Aristides: The Other Horse

March 12, 2019

By Nick Costa and Mary Dixon Reynolds

1875 – Aristides – Chesapeake

On May 17, 1875, in front of what was an estimated roaring crowd of 10,000 people at what was then called the Louisville Jockey Club, the inaugural Kentucky Derby was contested, and the winning horse, Aristides, wasn’t supposed to win. At least not in the eyes of his owner, H.P. McGrath, an extravagant gambler who had moved to Lexington, Kentucky three years earlier to breed racehorses.

The Derby was raced at a mile and a half, the distance it would remain until 1896. Aristides was considered a toss out. The small chestnut colt had one purpose in the race, and it was merely to be a pacesetter, tiring out the early leaders, so that McGrath’s other horse, a powerhouse named Chesapeake, would rally to victory in the stretch. The jockeys for the two stablemates were, Oliver Lewis aboard Aristides and William Henry atop Chesapeake.

The race drew 15 starters. The weather was good, and the track was fast. A string stretched out across the track in the dirt and the jockeys brought their mounts forward to the line. The starter thrust a red flag down and the horses were off.

Lewis followed McGrath’s instructions and immediately sent Aristides to the lead. The colt wanted to run faster, so Lewis had to tighten the reins to control his speed. After a half-mile, a horse named Volcano seemed to be the only horse keeping up with Aristides. Chesapeake, who was almost the last to break, wasn’t anywhere to be found.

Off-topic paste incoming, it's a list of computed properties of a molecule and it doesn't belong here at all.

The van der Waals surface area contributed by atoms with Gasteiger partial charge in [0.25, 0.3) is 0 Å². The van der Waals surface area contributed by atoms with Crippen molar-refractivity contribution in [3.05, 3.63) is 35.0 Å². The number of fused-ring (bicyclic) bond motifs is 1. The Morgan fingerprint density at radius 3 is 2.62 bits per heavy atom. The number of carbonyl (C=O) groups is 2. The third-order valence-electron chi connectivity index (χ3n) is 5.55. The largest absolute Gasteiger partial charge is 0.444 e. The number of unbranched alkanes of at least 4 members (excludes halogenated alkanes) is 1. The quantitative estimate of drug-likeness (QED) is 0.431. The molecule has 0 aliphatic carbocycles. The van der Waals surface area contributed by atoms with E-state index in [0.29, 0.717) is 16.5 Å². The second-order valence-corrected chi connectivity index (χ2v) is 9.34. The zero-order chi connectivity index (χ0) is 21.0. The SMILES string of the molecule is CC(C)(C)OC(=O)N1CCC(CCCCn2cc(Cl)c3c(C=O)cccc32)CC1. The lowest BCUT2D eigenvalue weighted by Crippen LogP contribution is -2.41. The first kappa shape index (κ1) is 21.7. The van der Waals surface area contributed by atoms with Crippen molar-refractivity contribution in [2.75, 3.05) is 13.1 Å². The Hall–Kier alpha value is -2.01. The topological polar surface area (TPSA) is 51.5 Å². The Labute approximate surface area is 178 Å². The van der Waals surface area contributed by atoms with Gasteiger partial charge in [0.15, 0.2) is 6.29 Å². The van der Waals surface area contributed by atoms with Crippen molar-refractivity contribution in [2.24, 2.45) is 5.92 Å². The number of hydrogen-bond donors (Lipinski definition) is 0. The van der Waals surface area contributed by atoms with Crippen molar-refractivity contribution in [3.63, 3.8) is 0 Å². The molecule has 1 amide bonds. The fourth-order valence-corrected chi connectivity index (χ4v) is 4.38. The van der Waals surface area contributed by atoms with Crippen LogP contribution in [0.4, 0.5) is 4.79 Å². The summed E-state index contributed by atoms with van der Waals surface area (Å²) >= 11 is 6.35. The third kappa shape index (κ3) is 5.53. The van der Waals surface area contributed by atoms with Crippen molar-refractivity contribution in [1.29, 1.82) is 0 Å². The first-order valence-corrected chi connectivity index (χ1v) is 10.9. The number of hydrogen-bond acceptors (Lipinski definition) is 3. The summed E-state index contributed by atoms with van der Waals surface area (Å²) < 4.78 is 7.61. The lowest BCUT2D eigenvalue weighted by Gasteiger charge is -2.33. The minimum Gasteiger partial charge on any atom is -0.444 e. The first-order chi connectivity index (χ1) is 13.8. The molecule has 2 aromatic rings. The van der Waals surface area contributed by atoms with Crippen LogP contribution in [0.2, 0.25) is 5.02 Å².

The best laid plans were not working out well for McGrath. When Aristides got to the top of the stretch, jockey Lewis, knowing he wasn’t supposed to win, looked over at McGrath, standing nearby in the stands. McGrath, realizing that the only chance he had to win was Aristides, shouted to Lewis to “Go on!”  Lewis then loosened his hold on Aristides reins and drove the horse to victory by two lengths. Volcano kept second position with a furious run through the lane. It was a half-length back to Verdigris in third. Chesapeake, the heralded horse that owner McGrath counted on for the win, finished far back in eighth.

To commemorate the initial winner of the Kentucky Derby, a life-sized bronze statue of Aristides stands in the courtyard at Churchill Downs.

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